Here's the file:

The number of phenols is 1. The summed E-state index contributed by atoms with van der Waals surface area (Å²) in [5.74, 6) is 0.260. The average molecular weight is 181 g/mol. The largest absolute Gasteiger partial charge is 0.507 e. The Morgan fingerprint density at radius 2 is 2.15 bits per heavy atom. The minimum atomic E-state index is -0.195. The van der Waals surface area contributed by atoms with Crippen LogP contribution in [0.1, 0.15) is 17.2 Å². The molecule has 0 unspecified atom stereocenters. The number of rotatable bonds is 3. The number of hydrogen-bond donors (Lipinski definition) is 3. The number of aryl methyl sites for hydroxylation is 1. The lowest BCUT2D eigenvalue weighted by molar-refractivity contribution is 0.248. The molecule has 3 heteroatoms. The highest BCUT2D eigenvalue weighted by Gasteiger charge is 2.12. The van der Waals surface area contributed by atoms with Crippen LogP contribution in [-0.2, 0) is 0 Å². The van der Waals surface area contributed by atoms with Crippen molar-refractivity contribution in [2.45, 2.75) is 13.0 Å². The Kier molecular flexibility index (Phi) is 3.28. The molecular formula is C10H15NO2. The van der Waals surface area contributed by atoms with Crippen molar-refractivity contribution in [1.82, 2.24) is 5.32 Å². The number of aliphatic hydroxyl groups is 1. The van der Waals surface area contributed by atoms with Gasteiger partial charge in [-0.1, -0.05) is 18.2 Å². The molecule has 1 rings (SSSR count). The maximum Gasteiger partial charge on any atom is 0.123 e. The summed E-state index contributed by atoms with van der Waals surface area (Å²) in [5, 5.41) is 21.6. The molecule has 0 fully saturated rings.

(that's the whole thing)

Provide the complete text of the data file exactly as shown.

The number of phenols is 1. The summed E-state index contributed by atoms with van der Waals surface area (Å²) in [5.74, 6) is 0.260. The average molecular weight is 181 g/mol. The largest absolute Gasteiger partial charge is 0.507 e. The Morgan fingerprint density at radius 2 is 2.15 bits per heavy atom. The minimum atomic E-state index is -0.195. The van der Waals surface area contributed by atoms with Crippen LogP contribution in [0.1, 0.15) is 17.2 Å². The molecule has 0 unspecified atom stereocenters. The number of rotatable bonds is 3. The number of hydrogen-bond donors (Lipinski definition) is 3. The number of aryl methyl sites for hydroxylation is 1. The lowest BCUT2D eigenvalue weighted by molar-refractivity contribution is 0.248. The molecule has 3 heteroatoms. The highest BCUT2D eigenvalue weighted by Gasteiger charge is 2.12. The van der Waals surface area contributed by atoms with Crippen LogP contribution in [-0.2, 0) is 0 Å². The van der Waals surface area contributed by atoms with Crippen molar-refractivity contribution in [2.45, 2.75) is 13.0 Å². The Kier molecular flexibility index (Phi) is 3.28. The molecular formula is C10H15NO2. The van der Waals surface area contributed by atoms with Crippen molar-refractivity contribution in [1.82, 2.24) is 5.32 Å². The number of aliphatic hydroxyl groups is 1. The van der Waals surface area contributed by atoms with Gasteiger partial charge in [-0.1, -0.05) is 18.2 Å². The molecule has 1 rings (SSSR count). The maximum Gasteiger partial charge on any atom is 0.123 e. The summed E-state index contributed by atoms with van der Waals surface area (Å²) in [5, 5.41) is 21.6. The molecule has 0 fully saturated rings.